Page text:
Nelspruit - Expectations for the government to deliver better services in Mpumalanga were raised on Friday when premier David Mabuza announced the provincial government's plans for the 2010/11 financial year.
In his State of the Province address at the government complex in Nelspruit, Mabuza tackled key issues such as HIV/Aids, education, service delivery, economic upliftment, food security and crime.
"As the Mpumalanga government, we wish to reaffirm our commitment to the contract that we entered into with our people - a contract articulated very clearly in the 2009 ANC manifesto," said Mabuza.
The immediate priority for Mabuza's administration will be to convene a local government summit before the end of this month to craft practical programmes that will assist municipalities to be more people centered and service delivery driven.
"The province will also develop a comprehensive turnaround strategy for local government that will place local government on a sustainable developmental path," said Mabuza.
He said service delivery would be addressed in all municipalities through the creation of jobs and skills development programmes.
Mabuza said the minister of higher education, Blade Nzimande, had approved the establishment of a university in Mpumalanga, the campus of which will be based in the capital city.
In line with the university, the province will also establish a tertiary hospital to bolster medical research and skills.
"The university will adopt a multi-campus model focusing on key development and economic opportunities offered by the provincial economy. The main campus in Nelspruit will operate alongside the tertiary hospital to ensure that our healthcare taps into the wealth of research and skills from the university," he said.
Mpumalanga will also look at ways of overhauling the basic education system.
"We will eradicate all schools in mud and shack structures, including farm schools in the province. Children who depend on farm schools will be assisted through the construction of boarding schools," Mabuza said.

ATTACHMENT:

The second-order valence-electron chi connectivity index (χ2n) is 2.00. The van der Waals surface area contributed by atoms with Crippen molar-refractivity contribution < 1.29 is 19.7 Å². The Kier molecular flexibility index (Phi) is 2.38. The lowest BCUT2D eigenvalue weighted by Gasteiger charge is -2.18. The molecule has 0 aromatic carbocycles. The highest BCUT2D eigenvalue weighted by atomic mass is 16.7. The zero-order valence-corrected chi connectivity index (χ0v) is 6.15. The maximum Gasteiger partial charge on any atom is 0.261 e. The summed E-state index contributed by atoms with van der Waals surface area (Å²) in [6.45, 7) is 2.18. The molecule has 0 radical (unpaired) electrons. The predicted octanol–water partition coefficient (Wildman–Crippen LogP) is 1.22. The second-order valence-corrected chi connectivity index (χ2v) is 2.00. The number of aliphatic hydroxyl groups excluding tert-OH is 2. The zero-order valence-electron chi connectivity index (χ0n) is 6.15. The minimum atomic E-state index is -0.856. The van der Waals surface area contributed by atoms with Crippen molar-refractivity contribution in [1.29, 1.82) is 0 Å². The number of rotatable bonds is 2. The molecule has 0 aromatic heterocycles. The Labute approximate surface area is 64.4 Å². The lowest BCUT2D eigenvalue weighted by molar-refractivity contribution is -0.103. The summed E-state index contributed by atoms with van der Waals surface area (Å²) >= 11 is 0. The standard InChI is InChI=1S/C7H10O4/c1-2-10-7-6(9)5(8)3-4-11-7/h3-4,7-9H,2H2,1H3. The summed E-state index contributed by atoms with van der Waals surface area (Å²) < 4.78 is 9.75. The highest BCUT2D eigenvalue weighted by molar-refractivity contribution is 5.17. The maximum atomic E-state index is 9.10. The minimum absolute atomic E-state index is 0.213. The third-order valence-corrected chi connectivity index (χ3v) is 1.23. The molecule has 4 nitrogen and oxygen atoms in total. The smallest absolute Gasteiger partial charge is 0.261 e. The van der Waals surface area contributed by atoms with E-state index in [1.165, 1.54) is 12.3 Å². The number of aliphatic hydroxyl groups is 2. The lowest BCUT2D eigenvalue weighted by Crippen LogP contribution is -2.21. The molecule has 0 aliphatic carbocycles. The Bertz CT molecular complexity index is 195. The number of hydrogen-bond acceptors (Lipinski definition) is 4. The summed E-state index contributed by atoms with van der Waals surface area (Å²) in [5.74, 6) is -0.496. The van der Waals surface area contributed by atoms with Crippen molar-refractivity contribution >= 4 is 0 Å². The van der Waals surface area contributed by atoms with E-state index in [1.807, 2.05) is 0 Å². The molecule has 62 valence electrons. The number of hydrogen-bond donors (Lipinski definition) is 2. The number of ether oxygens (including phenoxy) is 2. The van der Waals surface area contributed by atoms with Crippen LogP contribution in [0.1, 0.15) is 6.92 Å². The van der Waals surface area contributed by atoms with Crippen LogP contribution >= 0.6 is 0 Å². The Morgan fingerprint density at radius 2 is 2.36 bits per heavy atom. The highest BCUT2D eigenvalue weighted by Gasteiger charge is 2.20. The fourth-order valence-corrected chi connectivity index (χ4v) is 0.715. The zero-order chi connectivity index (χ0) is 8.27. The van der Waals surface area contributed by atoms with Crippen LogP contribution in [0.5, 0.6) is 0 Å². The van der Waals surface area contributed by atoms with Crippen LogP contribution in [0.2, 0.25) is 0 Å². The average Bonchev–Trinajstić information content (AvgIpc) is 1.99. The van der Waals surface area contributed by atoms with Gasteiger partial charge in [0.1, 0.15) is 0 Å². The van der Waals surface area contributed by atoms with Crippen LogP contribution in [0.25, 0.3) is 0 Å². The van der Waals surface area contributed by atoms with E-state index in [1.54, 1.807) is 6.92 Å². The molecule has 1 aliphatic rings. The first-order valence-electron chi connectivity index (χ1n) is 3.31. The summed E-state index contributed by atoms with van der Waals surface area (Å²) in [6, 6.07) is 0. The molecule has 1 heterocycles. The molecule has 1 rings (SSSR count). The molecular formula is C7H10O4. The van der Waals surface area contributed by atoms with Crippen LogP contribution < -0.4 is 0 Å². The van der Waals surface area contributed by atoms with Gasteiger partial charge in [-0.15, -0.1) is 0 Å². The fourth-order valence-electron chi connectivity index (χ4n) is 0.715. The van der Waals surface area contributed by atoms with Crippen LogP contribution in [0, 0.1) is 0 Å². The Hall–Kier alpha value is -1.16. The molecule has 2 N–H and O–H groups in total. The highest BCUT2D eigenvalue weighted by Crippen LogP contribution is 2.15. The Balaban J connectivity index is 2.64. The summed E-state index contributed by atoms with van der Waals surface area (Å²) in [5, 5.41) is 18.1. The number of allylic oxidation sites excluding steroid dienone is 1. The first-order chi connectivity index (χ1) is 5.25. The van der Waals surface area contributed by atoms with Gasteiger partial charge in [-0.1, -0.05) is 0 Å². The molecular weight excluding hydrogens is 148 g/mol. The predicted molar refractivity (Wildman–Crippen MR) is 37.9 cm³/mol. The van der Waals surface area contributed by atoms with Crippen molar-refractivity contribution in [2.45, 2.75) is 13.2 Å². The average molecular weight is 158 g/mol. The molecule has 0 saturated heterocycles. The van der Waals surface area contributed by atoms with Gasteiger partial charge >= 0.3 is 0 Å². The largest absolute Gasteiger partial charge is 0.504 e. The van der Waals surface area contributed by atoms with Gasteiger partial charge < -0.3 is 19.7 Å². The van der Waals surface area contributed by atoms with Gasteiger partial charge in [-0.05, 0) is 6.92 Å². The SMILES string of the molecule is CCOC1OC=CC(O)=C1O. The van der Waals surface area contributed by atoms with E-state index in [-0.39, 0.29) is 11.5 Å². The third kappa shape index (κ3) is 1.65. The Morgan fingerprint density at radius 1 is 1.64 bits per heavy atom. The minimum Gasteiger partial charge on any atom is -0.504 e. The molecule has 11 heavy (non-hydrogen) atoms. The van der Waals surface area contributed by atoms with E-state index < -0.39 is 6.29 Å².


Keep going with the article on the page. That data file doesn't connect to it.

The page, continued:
He said the department of education would introduce Saturday and winter classes for all schools that had obtained a pass rate of below 50% last year.
Provincial health programmes will also look at strengthening the capacity of healthcare institutions to deliver quality care through the retention of medical care professionals and by filling critical posts to address skills shortages.
The implementation of the comprehensive HIV/Aids plan will also be accelerated to help reduce the mortality rate significantly, especially in relation to tuberculosis and other opportunistic diseases.
Mabuza said more primary healthcare facilities would be accredited to provide antiretroviral treatment to expand access to the medicine.
"To unlock opportunities in the agriculture and mining sectors, the provincial government will convene two summits, one to focus on mining and the other on the use of land," said Mabuza.
Mpumalanga will also continue the implementation of the comprehensive rural development programme, which has already been piloted in the Mkhondo municipality in Piet Retief.
The programme includes the construction of housing units, assisting households to produce their own food, helping children to access early-childhood development facilities and providing mobile clinics, among other things.
Mabuza said the province would implement a programme of action to mitigate the impact of the economic recession, reduce job losses and ensure sustainable economic growth.
More funds will be dedicated towards the fight against crime, with attention given to crimes occurring around the Mozambican and Swaziland borders.
"We will also intensify crime awareness campaigns throughout Mpumalanga, with a special focus on crimes against women, children and tourists, particularly during the 2010 Fifa World Cup," Mabuza said.